A test to check how much oxygen your blood is carrying (oxygen saturation test).
A chest x-ray to look at the lungs, heart and arteries.
An ultrasound scan of the tummy area (abdomen) to look at the kidneys, liver and spleen.
A bone marrow biopsy to look for abnormal cells in the bone marrow. In this test, the doctor numbs the area over the back of your hip bone (pelvis) and then takes a sample of bone marrow from the hip bone. The sample is sent to a laboratory to be examined under a microscope.
A red cell mass study to look at the concentration of red blood cells in the blood. This test is less common.
All of these tests can be done as an outpatient.
Treatment for PV aims to reduce the number of red blood cells in the blood. This will reduce symptoms and the risk of complications. Your treatment will depend on your full blood count, your fitness level and if you have symptoms caused by the disease. If you have been diagnosed with PV but it’s not causing you any problems, you may not need any treatment for a while.
This is one of the simplest ways to reduce the number of red blood cells in your blood and make your blood thinner. It involves taking about a pint of blood from you.
A doctor or nurse puts a needle attached to tubing and a bag into your vein. Blood flows through the needle and tubing into the bag. When enough blood has been taken, the needle is taken out.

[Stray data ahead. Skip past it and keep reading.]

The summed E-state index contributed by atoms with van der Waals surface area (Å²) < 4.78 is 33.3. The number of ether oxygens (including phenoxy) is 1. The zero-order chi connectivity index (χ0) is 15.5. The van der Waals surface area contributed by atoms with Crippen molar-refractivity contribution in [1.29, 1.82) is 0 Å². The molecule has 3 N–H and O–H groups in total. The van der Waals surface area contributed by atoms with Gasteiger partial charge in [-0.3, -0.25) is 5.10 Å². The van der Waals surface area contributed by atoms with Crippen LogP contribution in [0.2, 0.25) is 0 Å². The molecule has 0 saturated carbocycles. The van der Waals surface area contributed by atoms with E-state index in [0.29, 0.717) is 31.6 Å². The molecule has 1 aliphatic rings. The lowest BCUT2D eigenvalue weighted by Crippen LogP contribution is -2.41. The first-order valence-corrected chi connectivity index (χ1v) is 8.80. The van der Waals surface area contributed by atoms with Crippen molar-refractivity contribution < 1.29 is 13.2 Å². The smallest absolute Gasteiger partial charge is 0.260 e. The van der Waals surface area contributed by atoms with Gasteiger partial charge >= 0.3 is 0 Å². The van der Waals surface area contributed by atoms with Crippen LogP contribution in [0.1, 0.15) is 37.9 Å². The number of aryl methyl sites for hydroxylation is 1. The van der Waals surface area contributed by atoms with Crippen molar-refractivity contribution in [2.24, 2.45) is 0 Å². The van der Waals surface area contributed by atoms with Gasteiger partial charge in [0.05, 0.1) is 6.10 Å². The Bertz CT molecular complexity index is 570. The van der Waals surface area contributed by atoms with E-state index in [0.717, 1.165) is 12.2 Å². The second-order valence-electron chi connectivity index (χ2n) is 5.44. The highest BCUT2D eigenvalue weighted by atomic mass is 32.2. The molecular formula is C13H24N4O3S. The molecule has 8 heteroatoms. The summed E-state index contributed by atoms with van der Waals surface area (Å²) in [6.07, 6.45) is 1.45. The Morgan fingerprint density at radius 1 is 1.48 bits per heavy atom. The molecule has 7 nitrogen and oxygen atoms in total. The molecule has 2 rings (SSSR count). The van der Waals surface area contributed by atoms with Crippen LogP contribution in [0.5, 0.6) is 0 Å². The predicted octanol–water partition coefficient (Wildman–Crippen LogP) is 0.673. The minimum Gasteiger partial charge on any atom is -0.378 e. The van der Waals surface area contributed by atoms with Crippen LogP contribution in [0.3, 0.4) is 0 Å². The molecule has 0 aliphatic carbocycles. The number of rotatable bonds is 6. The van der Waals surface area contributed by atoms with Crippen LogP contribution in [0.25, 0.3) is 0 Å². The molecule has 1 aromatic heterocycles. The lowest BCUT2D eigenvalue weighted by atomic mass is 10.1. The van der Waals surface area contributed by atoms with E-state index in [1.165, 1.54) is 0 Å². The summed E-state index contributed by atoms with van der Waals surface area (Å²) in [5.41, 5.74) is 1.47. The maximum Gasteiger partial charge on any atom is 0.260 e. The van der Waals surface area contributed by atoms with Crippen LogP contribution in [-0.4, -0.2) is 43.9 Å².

Venesection may be done regularly, every few weeks or months, until your blood gets to the right level of thickness. Each time some blood is removed, you will be asked to drink plenty of fluids to replace what has been removed.
Having a high level of red blood cells or platelets in the blood increases the chance of blood clots (thromboses). Aspirin can help prevent clots because it affects the way platelets 'stick together'. Some people may take it as part of their treatment.
One of the side effects of aspirin is an increased risk of bleeding and ulcers in the stomach. If you need to take a painkiller while you’re taking aspirin to prevent blood clots, ask your doctor for advice. Some types of painkillers, such as ibuprofen, may not be suitable.
Chemotherapy is the use of anti-cancer (cytotoxic) drugs to destroy cancer cells. Chemotherapy can also be used to treat non-cancerous conditions. It can be used to reduce the blood cell count in PV.
Hydroxycarbamide is the most commonly used chemotherapy drug to treat PV. It is taken as a tablet. It can cause side effects, but generally these are mild. Side effects may include lowered resistance to infection, diarrhoea or constipation. There is a very small risk of leukaemia developing if hydroxycarbamide is used for a long time. Patients under the age of 40 with PV may be given other drugs instead.
Rarely, the chemotherapy drug busulphan may be used. This drug is used when other treatments have not been successful. Busulphan is usually given as a tablet. Its side effects are similar to those of hydroxycarbamide. There is also a risk of leukaemia developing if busulphan is used for a long time.
Chemotherapy may affect fertility. People taking chemotherapy drugs are advised not to get pregnant or father a child. This is because there may be a risk of harming the developing baby. It is advisable to use contraception while taking chemotherapy drugs and for a few months afterwards.
Interferon is a natural substance made by the body. It is also made as a medicine. It can be used to reduce the rate at which blood cells are made. Interferon is given as an injection under the skin. Side effects can include flu-like symptoms, headaches, dizziness, tiredness and mood swings.
Radioactive phosphorus (32P)